Two new laws allowing Californians to legally change their gender went into effect over the Labor Day weekend, simplifying the process of obtaining state-issued documents and court orders for the identity designation.
Both bills were signed into law in 2017, but didn’t go into effect until Sept. 1.
“Mindful of all the people I know who are gender-nonconforming, and the families I know with transgender children, I wanted to make sure that California continued to be a leader in gender-identity equality,” the author of the bills, state Senate President Pro Tem Toni Atkins (D-San Diego) said on Tuesday.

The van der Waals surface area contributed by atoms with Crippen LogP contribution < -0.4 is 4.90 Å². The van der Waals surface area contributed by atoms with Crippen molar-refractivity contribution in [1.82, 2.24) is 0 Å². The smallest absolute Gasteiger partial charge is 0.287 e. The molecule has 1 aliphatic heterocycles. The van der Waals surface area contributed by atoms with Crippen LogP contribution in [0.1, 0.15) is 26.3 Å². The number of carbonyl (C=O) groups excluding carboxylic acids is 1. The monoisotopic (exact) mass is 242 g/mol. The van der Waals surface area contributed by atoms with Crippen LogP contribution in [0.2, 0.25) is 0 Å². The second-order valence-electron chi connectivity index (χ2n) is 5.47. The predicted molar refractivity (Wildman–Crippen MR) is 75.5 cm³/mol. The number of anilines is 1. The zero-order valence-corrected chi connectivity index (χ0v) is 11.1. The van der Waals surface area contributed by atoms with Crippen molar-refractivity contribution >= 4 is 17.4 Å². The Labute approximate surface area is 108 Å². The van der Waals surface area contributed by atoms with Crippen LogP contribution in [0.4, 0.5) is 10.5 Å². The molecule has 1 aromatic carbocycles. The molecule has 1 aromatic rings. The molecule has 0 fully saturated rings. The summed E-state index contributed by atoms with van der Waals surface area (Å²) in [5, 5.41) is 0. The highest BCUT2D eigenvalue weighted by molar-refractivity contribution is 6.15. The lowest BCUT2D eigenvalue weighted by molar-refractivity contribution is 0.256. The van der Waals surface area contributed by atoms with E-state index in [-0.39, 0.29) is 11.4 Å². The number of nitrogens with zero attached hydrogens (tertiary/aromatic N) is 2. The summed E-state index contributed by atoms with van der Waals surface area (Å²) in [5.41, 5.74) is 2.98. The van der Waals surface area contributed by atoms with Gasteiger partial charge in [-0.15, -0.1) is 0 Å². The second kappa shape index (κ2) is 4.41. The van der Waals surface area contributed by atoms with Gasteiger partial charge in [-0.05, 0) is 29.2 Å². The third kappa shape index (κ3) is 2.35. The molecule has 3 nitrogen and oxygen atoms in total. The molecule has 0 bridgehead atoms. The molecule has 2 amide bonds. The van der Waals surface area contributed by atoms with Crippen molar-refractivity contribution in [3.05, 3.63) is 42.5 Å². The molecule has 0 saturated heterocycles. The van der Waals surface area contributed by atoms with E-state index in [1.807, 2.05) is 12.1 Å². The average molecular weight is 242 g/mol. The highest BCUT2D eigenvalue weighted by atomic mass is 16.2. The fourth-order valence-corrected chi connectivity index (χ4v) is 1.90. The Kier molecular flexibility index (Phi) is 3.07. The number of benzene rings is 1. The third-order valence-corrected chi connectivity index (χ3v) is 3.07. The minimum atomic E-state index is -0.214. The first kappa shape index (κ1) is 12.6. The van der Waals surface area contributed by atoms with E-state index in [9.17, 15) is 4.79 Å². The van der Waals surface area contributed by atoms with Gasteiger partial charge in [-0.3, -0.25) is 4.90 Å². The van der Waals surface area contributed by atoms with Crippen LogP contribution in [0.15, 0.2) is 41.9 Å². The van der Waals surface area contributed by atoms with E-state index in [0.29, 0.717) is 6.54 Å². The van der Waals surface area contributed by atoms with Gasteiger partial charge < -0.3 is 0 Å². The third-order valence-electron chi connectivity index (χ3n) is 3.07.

Senate Bill 179 allows people who petition for a gender change, including minors, to identify as male, female or nonbinary. Under SB 179, Californians who change their gender have a more streamlined process for aligning their name with their identity or getting a matching birth certificate. Starting Jan. 1, they will also be able to apply to alter the gender listed on their driver’s license without any additional documents.
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